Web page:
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How Endeavor Entrepreneurs are faring after the Egyptian Revolution

As popular frustration with corruption turned to general suspicion of the private sector, some small businesses were hit particularly hard.
Endeavor | 28.02.2012
Days after the one-year anniversary of the Egyptian revolution, it’s now the Egyptian economy, not popular tolerance for dictatorship, that may have reached a breaking point.

Unemployment is higher than it’s ever been. Tourism is floundering, unhelped by recent demonstrations. After rejecting an offer from the International Monetary Fund this June, the controversial military-ruled transition government now returned to the IMF to ask for $3.2 billion in support, in what seems like a tacit admission of the failure of their policies over the past year.

In the startup space, venture capital deal flow has been slow. Sawari Ventures invested in mobile applications company Alzwad and software company Vimov in January 2011, when accelerator Plug and Play Egypt also invested seed funding in its first crop of six startups. Yet investment news slowed until venture capital firm Ideavelopers invested in local daily deal site Offerna in late October 2011. Plug and Play Egypt has now been put on hold.

With the recent launch of Flat6Labs’ first round, seed stage investment in Egypt is picking back up. But what of the small businesses that suffered through the year? As popular frustration with corruption turned to general suspicion of the private sector this year, some small businesses were hit particularly hard.

Others that we spoke to, supported by nonprofit Endeavor, have managed to survive the economic stall by carving out new markets or continuing to dominate their niches.

Targeting High-End Markets

For bakery chain and Endeavor firm The Bakery Shop, catering to customers with disposable income kept business afloat. “Pre-revolution things were doing quite well. We opened our first store in 2008, in the north coast of Egypt by the sea, where we introduced baguettes, croissants, and pastries to a market that consumes luxury products,” says co-founder Sameh El-Sadat.

After moving back to Cairo, TBS launched a store in upscale neighborhood Zamalek, followed by shops in Heliopolis and Maadi, and two more in 2011. “Things slowed down during the revolution, because people were afraid to spend too much, and the curfew didn’t help,” says Sadat. “But business picked right back up. Given that our market already has a high disposable income, we were not affected.” The fact that baked goods are comforting can’t hurt.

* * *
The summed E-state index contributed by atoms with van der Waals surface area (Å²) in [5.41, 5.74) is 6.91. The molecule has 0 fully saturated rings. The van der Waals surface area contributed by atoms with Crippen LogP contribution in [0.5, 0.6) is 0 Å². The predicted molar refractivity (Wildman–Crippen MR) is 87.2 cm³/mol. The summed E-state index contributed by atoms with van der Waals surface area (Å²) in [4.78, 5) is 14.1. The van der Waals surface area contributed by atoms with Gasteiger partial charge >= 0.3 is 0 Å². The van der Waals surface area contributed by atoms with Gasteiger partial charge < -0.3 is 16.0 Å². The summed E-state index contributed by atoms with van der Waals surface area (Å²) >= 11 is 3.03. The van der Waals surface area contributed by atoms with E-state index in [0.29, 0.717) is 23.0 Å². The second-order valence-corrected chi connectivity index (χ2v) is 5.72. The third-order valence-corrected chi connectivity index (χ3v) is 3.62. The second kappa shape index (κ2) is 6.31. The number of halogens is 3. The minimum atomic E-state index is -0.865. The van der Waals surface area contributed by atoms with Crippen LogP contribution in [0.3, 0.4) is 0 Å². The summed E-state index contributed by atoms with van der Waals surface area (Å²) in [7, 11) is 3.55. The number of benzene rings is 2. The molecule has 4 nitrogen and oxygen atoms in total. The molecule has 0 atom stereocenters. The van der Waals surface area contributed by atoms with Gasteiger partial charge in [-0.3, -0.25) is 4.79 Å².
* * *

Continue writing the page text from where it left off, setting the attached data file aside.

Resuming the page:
The company, which has two more shops slated to open soon, has also worked hard to beat out competitors and retain its talent, recruiting top bakers, sending them abroad for training, and compensating them well. “It’s important that they feel they are part of the ownership of the business,” says El-Sadat.

At Endeavor-supported company Azza Fahmy Jewelry, targeting a similar high-end market also helped insulate business. “You’d think that jewelry is one of the first things that people would stop purchasing during the revolution. But our sales were not affected as much as we expected,” says managing director Fatma Ghaly.

The jewelry company, which founder Azza Fahmy pioneered in the early 1980’s, creating unique designs inspired by Islamic architecture, momentarily put expansion plans on pause. And yet, as it gears up for expansion into U.S. and European markets, the attention that the revolution has garnered Egypt is turning out to be helpful.

“In terms of branding, Egypt got a lot of positive branding as a country,” Ghaly, who spoke about cultivating creativity at CoE, explains. “Now when we approach markets in the U.K. or the U.S., there is curiosity and there is a bit of excitement that wasn’t there before.”

Looking to Africa

For online and mobile banking company and Endeavor company eMasary, which was registered in 2009, the story has gone differently. As a company that facilitates online payments for the unbanked community, which comprises up to 90% of Egyptians, according to Infosys, the revolution hit harder.

The company, which has worked on large-scale projects like automating toll station payment on the Cairo-Alexandria Desert Road, had to cancel projects with the Ministry of Transportation due to the regime change. “We had an appointment with the Minister of Transportation on the 26th of Jan. The minister was removed, so the project was cancelled,” explains founder Moatasem Osam.

Once the government was thrown into transition, a project designed to allow consumers to pay traffic tickets online was also cancelled. As a result, the company has been pushed to think more about expansion into Africa, pushing towards Ethiopia, Ghana, and Nigeria as well as Dubai.

And yet, it hasn’t all been negative. “We’re attracting investors now,” says Osam, “perhaps because of the status of the country.

Hoping for Regulatory Change

While the previous regime worked to woo foreign investment, the new government will have to fight more than corruption to rebuild a comfortable environment for small businesses, say these entrepreneurs.

The government should incentivize training and technical certification, says Osam, while facilitating banking facilities for small and medium-sized enterprises. Ghaly hopes that laws governing trade, hallmarking, and custom laws will be relaxed to facilitate imports and exports. And El-Sadat points out that a more enabling regulatory environment will help other entrepreneurs be less afraid of failure.

As each finds new avenues for international expansion or outside investment, the sense that Egypt is a land of possibility may be the biggest boost. “The revolution really portrayed the true spirit of Egypt,” says Ghaly. “There is no longer a stigma of terrorism and ignorance driving portrayal of the Middle East.”
About the author: Endeavor